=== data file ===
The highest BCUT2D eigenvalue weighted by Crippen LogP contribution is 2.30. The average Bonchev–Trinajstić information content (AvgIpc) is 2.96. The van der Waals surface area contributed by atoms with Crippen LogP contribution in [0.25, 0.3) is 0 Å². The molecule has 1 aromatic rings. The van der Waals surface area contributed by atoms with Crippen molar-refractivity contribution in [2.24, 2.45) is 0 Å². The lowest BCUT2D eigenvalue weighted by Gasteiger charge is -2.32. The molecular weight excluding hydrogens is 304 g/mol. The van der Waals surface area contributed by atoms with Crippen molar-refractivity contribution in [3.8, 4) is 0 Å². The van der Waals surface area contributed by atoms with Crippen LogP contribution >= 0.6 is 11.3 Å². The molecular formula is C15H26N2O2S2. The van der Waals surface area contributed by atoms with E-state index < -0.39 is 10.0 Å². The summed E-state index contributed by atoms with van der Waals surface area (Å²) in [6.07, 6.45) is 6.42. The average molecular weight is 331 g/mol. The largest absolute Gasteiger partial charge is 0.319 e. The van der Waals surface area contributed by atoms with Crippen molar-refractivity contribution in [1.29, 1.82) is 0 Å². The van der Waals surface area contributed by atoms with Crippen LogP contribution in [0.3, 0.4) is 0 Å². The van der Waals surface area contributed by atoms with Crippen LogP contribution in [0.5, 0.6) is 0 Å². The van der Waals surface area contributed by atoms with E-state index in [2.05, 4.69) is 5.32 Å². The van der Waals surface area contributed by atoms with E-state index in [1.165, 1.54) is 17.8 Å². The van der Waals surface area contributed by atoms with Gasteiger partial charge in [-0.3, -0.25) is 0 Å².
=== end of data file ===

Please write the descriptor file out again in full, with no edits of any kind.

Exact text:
The highest BCUT2D eigenvalue weighted by Crippen LogP contribution is 2.30. The average Bonchev–Trinajstić information content (AvgIpc) is 2.96. The van der Waals surface area contributed by atoms with Crippen LogP contribution in [0.25, 0.3) is 0 Å². The molecule has 1 aromatic rings. The van der Waals surface area contributed by atoms with Crippen molar-refractivity contribution in [2.24, 2.45) is 0 Å². The lowest BCUT2D eigenvalue weighted by Gasteiger charge is -2.32. The molecular weight excluding hydrogens is 304 g/mol. The van der Waals surface area contributed by atoms with Crippen molar-refractivity contribution in [3.8, 4) is 0 Å². The van der Waals surface area contributed by atoms with Crippen LogP contribution >= 0.6 is 11.3 Å². The molecular formula is C15H26N2O2S2. The van der Waals surface area contributed by atoms with E-state index < -0.39 is 10.0 Å². The summed E-state index contributed by atoms with van der Waals surface area (Å²) in [6.07, 6.45) is 6.42. The average molecular weight is 331 g/mol. The largest absolute Gasteiger partial charge is 0.319 e. The van der Waals surface area contributed by atoms with Crippen molar-refractivity contribution in [1.29, 1.82) is 0 Å². The van der Waals surface area contributed by atoms with Crippen LogP contribution in [0.3, 0.4) is 0 Å². The van der Waals surface area contributed by atoms with Crippen LogP contribution in [0.5, 0.6) is 0 Å². The van der Waals surface area contributed by atoms with E-state index in [2.05, 4.69) is 5.32 Å². The van der Waals surface area contributed by atoms with E-state index in [1.165, 1.54) is 17.8 Å². The van der Waals surface area contributed by atoms with Gasteiger partial charge in [-0.3, -0.25) is 0 Å².